What the whoa? Here’s what Amazon’s doing. The Next Web reports on Amazon launching a page where anyone can ask to be invited to a June 18th event in Seattle where Amazon will announce something that makes people in their promotional video say “whoa” a lot. Rumors have abounded that Amazon was developing a smartphone with a 3D interface. Which might make even paid actors convincingly say “whoa.” If you would like to test out whether the announcement will make you say “whoa,” sign up for an invite at www.amazon.com/oc/launchevent
News From You
Our top story on the Subreddit was a Slashdot post submitted by Kylde, pointing to a Motherboard article that details all the ways fiber has been built in many places in the US and then blocked from use by telecoms to protect profit margins. The article covers a range of situations usually involving city governments granting contracts to companies like Comcast, Time Warner Cable, CenturyLink, and Verizon to build fiber networks in exchange for not allowing any other entities to use them. Which often means nobody but the city government gets to use them.
daddn sent us the Forbes article that passes along info from 9to5Mac whose sources say Apple submitted specs to its licensing partners for headphones that use the lightning connector instead of the headphone jack. The advantage would be digital audio and more options for headphones to control apps. The downside would be if Apple used the ability to get rid of the headphone jack in future devices. Current devices would need a firmware update to enable the functionality if it ends up to be true.
tekkyn00b sent us the TechCrunch story about an easter egg discovered in Google’s end-to-end encryption extension by Zen Albatross. A comment that reads “SSL added and removed here” followed by a winky. It’s a reference to the same phrase showing up in a leaked NSA document that illustrated how the NSA was able to spy on encrypted traffic from Google.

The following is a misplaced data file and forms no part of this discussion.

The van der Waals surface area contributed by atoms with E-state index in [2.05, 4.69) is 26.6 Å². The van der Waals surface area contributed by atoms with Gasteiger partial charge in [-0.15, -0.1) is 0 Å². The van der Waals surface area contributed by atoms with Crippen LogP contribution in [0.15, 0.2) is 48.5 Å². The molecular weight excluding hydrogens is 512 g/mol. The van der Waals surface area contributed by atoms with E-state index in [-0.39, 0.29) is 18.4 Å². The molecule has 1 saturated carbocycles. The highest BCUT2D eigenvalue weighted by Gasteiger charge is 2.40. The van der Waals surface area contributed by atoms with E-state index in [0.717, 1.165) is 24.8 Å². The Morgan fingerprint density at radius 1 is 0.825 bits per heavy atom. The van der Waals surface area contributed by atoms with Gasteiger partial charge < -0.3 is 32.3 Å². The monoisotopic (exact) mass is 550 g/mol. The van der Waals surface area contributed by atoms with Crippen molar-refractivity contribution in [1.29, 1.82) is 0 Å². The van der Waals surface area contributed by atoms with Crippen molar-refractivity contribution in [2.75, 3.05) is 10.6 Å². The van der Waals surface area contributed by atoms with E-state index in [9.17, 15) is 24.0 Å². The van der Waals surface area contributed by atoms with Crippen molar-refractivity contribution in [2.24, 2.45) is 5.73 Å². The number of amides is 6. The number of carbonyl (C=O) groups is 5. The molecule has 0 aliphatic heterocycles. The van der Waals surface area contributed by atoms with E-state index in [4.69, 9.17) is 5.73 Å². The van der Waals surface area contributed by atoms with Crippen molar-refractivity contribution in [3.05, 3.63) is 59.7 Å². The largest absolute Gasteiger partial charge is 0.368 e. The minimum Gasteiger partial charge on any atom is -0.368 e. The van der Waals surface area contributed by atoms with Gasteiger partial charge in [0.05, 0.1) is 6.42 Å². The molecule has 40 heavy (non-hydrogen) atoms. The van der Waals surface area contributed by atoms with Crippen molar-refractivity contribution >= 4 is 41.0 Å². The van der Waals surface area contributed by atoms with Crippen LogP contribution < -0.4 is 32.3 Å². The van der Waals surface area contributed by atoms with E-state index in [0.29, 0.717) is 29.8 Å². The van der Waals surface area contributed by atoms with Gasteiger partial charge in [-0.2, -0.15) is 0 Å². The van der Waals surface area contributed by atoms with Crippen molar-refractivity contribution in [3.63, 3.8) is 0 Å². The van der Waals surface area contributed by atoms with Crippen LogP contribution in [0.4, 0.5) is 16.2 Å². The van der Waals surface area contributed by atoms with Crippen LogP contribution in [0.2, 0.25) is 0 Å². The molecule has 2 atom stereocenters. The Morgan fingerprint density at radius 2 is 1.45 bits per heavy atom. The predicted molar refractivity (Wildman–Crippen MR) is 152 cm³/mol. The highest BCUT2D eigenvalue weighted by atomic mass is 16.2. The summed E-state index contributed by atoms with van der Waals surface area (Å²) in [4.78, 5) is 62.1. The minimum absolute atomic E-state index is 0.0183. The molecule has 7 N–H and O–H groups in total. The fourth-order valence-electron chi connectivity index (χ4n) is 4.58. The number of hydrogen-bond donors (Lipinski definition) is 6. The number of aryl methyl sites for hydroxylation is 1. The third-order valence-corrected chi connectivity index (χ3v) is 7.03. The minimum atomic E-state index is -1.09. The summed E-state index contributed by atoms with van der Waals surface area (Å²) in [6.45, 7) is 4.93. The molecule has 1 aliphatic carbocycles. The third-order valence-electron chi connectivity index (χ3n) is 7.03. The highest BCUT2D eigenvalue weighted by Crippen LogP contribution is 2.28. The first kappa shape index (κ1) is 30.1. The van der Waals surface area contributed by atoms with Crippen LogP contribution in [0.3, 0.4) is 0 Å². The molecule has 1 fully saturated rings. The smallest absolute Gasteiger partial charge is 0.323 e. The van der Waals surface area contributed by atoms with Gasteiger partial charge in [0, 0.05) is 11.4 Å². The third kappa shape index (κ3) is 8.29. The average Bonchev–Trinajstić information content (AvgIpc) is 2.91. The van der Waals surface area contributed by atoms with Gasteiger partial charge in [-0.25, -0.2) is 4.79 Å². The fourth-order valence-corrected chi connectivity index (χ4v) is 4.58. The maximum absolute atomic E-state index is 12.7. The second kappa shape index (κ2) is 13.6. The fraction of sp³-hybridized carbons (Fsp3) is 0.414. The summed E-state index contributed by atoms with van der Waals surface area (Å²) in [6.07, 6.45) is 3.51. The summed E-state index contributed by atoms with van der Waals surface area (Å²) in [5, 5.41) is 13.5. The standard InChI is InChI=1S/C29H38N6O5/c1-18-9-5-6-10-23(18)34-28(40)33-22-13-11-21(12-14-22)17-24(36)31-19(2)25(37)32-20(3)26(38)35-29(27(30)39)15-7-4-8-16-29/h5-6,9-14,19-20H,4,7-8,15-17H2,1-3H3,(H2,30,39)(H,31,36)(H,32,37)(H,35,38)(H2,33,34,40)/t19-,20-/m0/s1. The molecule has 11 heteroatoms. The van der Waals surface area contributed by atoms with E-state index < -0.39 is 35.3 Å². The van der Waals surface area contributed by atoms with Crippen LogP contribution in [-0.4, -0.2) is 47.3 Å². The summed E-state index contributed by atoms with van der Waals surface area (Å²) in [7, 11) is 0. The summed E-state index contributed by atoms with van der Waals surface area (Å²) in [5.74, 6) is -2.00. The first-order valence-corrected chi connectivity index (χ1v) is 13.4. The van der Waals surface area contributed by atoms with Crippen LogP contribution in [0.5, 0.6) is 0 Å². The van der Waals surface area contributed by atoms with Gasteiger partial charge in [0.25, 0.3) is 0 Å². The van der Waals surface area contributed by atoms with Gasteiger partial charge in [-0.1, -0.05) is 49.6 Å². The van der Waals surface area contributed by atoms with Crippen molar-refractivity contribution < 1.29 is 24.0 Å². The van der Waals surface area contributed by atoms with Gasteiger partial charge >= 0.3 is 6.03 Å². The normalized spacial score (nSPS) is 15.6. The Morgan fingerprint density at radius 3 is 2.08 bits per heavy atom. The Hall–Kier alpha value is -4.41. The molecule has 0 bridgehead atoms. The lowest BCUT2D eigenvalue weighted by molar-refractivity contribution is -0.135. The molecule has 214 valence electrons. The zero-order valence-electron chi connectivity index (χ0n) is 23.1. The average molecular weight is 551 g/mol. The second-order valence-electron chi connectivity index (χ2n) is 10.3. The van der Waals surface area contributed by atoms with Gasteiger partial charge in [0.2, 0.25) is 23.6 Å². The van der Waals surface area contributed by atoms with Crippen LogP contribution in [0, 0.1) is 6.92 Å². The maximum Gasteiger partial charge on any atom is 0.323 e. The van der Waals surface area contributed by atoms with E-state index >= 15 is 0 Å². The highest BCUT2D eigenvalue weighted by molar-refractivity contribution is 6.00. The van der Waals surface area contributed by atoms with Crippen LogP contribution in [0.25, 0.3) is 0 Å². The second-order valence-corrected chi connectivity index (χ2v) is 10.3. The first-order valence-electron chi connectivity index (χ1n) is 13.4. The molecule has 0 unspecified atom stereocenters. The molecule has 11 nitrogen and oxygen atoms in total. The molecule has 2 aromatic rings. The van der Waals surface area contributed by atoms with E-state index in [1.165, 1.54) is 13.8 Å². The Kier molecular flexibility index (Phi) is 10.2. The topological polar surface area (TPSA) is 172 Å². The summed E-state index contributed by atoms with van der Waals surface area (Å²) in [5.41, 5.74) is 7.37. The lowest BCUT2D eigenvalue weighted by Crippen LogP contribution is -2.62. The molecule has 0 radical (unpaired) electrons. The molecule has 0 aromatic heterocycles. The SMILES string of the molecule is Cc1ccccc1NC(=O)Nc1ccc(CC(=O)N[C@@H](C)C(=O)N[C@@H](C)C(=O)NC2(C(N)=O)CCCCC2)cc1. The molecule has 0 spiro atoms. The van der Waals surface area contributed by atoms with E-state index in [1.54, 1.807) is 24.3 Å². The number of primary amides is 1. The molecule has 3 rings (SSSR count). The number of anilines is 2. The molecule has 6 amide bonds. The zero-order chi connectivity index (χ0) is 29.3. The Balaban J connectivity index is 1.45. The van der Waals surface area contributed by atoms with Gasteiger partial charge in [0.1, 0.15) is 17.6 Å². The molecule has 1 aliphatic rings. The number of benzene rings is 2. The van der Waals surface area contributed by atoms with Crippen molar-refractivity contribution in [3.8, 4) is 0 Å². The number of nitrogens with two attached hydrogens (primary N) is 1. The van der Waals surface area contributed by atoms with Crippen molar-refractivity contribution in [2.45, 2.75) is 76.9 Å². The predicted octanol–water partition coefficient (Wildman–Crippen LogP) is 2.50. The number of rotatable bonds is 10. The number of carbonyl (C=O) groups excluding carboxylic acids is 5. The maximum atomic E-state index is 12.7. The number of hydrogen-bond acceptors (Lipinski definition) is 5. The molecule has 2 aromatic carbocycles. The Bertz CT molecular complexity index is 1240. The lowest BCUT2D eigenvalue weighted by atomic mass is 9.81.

habichuelcondulce submitted the Reuters story citing a person who says Sprint has agreed to acquire T-Mobile for around $32 billion. The deal is not final according to the source, as both sides have to do due diligence and arrange financing.Deutsche Telekom owns 67% of T-Mobile while Softbank owns the majority of Sprint. The deal would also require regulatory approval. AT&T sought to acquire T-Mobile three years ago but was blocked by the US Department of Justice.
And bluntheadtrauma posted the ZDNet article about a fix to OpenSSL for a potential man in the middle attack. Unlike Heartbleed which affected any server, the attacker would need to control a network connection to exploit this vulnerability and non-OpenSSL clients (IE, Firefox, Chrome on Desktop and iOS, Safari etc) aren’t affected. All OpenSSL installations should be upgraded in any case.
Discussion Section Links
Pick of the day: Mint.com via Producer Jennie
Jennie’s pick of the day is Mint.com This online budgeting service is simple and easy to set up/use. It reminds you about upcoming bills, warns you when you’ve gone over budget in a particular category, and provides suggestions on ways to save money. While it’s not meant to be full-fledged accounting software like Quicken, Mint is an excellent day-to-day reality check on just how much you’re spending. Free.